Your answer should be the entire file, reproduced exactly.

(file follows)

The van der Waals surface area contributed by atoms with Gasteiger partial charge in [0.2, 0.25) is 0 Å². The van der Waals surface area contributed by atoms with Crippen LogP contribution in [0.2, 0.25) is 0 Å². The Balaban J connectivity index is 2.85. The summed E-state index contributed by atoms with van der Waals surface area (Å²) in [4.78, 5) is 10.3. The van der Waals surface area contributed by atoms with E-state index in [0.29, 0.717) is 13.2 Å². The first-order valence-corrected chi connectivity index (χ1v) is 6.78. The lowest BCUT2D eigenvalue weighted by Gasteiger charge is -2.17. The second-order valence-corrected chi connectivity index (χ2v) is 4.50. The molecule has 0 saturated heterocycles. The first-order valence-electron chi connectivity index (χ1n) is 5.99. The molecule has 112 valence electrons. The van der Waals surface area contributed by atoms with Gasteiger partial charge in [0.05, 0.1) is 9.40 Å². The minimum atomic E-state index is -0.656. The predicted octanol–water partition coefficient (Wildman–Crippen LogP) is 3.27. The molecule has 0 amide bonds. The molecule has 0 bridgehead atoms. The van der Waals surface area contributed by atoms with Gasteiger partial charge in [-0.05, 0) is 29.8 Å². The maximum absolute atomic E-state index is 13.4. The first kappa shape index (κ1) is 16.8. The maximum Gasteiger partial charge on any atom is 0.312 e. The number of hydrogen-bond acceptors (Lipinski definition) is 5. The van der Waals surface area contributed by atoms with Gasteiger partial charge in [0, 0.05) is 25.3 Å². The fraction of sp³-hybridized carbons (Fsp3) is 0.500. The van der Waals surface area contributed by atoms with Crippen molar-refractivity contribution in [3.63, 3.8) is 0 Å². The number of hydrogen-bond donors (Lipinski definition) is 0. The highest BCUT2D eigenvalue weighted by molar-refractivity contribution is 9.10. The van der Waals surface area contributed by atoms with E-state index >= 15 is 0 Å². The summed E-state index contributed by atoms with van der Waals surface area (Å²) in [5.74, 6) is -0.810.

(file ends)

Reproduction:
The van der Waals surface area contributed by atoms with Gasteiger partial charge in [0.2, 0.25) is 0 Å². The van der Waals surface area contributed by atoms with Crippen LogP contribution in [0.2, 0.25) is 0 Å². The Balaban J connectivity index is 2.85. The summed E-state index contributed by atoms with van der Waals surface area (Å²) in [4.78, 5) is 10.3. The van der Waals surface area contributed by atoms with E-state index in [0.29, 0.717) is 13.2 Å². The first-order valence-corrected chi connectivity index (χ1v) is 6.78. The lowest BCUT2D eigenvalue weighted by Gasteiger charge is -2.17. The second-order valence-corrected chi connectivity index (χ2v) is 4.50. The molecule has 0 saturated heterocycles. The first-order valence-electron chi connectivity index (χ1n) is 5.99. The molecule has 112 valence electrons. The van der Waals surface area contributed by atoms with Gasteiger partial charge in [0.05, 0.1) is 9.40 Å². The minimum atomic E-state index is -0.656. The predicted octanol–water partition coefficient (Wildman–Crippen LogP) is 3.27. The molecule has 0 amide bonds. The molecule has 0 bridgehead atoms. The van der Waals surface area contributed by atoms with Gasteiger partial charge in [-0.05, 0) is 29.8 Å². The maximum absolute atomic E-state index is 13.4. The first kappa shape index (κ1) is 16.8. The maximum Gasteiger partial charge on any atom is 0.312 e. The number of hydrogen-bond acceptors (Lipinski definition) is 5. The van der Waals surface area contributed by atoms with Gasteiger partial charge in [0, 0.05) is 25.3 Å². The fraction of sp³-hybridized carbons (Fsp3) is 0.500. The van der Waals surface area contributed by atoms with Crippen molar-refractivity contribution in [3.63, 3.8) is 0 Å². The number of hydrogen-bond donors (Lipinski definition) is 0. The highest BCUT2D eigenvalue weighted by molar-refractivity contribution is 9.10. The van der Waals surface area contributed by atoms with E-state index >= 15 is 0 Å². The summed E-state index contributed by atoms with van der Waals surface area (Å²) in [5.74, 6) is -0.810.